"Bridget, I'm glad I caught you."
I turned around and looked up at my boss. He was at least ten
years old than me, but that didn't seem to stop him from flirting with me
constantly. "Oh, hi, Mr. Ellington."
"I told you to call me Joe." He smiled at me and
put his hand on my shoulder.
"What can I do for you?"
"Sure. As soon as I get upstairs, I'll get you a
"No, the good stuff down the street. Thanks, Bridget.
See you in a few." He let go of my shoulder and stepped onto the elevator.
I wanted to tell him that it was 15 degrees outside. And that
there was perfectly good coffee in our office. Instead, I bit my tongue and
went back out into the cold. The place my boss was referring to wasn't exactly
nearby either. It was three blocks away. I folded my arms across my chest and
walked as quickly as I could.
When I finally arrived at the coffee shop, I could barely
feel my nose. I got into the back of the line and rubbed my hands together. A
woman walked up behind me. She was talking really loudly into her phone. I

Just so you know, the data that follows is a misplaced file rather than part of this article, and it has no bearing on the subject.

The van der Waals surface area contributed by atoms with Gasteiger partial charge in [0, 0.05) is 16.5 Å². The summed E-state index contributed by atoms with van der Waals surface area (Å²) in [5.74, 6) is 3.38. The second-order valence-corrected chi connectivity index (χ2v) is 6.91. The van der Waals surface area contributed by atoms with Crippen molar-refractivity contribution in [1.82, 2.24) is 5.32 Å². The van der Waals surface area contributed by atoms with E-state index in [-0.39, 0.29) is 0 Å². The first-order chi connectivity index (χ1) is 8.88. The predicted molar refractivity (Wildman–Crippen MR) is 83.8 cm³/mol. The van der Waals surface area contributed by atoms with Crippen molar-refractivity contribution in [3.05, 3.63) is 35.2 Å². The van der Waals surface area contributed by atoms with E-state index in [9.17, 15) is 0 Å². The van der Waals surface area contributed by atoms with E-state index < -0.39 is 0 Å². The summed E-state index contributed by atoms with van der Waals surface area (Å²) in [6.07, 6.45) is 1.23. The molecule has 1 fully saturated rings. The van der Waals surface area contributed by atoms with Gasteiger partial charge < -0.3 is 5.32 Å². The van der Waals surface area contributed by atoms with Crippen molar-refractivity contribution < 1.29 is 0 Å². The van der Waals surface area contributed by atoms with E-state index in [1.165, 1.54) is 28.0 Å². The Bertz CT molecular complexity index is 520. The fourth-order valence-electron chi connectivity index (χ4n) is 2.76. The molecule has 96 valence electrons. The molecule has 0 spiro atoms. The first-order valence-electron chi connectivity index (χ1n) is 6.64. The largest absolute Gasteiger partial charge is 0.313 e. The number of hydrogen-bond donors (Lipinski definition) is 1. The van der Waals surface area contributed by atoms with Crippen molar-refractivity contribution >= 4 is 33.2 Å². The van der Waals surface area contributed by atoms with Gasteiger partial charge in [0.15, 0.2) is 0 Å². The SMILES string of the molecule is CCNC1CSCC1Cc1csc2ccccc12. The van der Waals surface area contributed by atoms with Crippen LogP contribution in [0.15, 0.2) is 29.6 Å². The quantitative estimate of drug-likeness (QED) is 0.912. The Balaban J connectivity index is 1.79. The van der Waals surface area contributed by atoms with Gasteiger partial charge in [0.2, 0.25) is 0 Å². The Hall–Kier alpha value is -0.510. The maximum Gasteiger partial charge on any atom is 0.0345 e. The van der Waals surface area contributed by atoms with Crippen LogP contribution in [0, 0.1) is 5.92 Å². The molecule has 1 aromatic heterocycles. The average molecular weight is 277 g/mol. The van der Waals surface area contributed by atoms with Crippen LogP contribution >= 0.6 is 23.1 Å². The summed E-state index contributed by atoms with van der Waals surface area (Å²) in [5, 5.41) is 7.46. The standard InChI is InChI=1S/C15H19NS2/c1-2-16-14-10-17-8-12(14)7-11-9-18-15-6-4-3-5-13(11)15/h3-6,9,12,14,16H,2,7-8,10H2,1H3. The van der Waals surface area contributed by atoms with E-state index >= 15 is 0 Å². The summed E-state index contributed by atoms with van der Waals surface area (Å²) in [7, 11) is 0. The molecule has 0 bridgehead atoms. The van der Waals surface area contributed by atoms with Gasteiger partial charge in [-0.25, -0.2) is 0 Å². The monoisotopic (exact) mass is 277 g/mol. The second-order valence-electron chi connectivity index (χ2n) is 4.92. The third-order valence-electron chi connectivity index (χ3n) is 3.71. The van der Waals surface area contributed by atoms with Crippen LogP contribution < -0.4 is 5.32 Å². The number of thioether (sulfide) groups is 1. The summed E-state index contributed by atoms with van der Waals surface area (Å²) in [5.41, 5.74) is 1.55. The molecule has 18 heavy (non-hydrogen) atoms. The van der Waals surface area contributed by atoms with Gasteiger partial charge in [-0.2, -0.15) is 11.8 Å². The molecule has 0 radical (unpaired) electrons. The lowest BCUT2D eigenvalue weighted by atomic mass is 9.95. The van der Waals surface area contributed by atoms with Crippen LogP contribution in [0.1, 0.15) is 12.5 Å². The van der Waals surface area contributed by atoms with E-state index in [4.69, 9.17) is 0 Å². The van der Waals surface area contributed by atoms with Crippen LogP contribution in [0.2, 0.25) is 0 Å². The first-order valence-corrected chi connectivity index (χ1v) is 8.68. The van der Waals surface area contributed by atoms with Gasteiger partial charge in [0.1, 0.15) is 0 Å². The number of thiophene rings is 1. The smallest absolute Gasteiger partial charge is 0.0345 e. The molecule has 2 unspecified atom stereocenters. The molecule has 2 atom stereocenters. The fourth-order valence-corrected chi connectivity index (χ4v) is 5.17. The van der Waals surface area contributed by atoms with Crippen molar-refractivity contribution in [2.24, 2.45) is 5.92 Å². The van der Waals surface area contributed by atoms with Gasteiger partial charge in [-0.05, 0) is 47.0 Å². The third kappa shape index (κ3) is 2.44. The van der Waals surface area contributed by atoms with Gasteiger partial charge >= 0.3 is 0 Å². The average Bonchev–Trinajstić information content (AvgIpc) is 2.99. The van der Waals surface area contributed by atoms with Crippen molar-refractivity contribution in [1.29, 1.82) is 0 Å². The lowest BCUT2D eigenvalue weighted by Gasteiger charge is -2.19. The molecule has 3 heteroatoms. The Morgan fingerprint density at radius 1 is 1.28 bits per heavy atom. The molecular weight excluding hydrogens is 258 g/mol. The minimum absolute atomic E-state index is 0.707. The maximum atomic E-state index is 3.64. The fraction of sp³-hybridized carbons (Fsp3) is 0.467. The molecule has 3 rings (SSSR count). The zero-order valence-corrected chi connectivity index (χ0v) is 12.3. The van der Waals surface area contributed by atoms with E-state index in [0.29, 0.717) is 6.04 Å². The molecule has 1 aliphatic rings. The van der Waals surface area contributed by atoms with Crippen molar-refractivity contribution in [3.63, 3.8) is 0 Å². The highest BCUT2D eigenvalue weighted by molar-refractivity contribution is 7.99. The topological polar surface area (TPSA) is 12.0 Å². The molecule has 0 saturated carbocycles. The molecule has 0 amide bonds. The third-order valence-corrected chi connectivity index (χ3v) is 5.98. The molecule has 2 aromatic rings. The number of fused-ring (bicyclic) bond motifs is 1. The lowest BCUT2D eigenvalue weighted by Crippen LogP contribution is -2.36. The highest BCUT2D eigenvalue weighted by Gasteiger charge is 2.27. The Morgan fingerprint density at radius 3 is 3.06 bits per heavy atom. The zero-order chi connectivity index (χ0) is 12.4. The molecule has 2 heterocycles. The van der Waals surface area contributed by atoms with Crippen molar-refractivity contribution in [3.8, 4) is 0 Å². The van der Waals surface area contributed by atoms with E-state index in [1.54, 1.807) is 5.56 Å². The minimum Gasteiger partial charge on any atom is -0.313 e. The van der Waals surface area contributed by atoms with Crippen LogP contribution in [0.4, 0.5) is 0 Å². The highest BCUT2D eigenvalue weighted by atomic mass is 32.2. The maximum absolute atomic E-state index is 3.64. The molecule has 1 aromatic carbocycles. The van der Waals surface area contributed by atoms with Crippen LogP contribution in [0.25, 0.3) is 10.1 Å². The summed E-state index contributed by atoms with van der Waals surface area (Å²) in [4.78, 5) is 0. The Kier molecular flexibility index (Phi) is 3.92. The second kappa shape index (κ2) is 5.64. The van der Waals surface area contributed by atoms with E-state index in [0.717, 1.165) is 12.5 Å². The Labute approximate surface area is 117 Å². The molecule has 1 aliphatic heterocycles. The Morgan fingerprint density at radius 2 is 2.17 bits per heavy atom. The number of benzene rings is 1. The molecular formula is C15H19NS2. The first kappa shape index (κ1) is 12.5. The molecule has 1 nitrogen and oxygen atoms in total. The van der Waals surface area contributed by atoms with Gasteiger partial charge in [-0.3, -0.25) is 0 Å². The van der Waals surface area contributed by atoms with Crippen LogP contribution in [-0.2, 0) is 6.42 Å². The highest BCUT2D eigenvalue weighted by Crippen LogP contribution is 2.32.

rolled my eyes to myself.
"What can I get for you?" the barista said with a
big smile when I reached the front of the line.
"Could I have a 12 ounce cappuccino with soy milk and
extra foam to go please?" I hated how pretentious Mr. Ellington's order
sounded. I felt my cheeks blush.
"Sure thing. That will be $3.99."
I handed the barista the company card.
"Sorry, our register is being weird this morning. It's
not scanning cards. Cash only."
"Oh, okay." I opened up my purse and rifled around.
I had handed the homeless person my last dollar bills. But there was tons of
change at the bottom of my purse. "I'm so sorry." I started pulling
out quarters and placing them on the counter. I could feel my face turning even
more red. This was mortifying.
"God. Don't you see that someone who's actually ready is
waiting behind you?"
I turned around and looked at the woman behind me. "I'm
really sorry. It'll just be a second." If she thought I was rude, she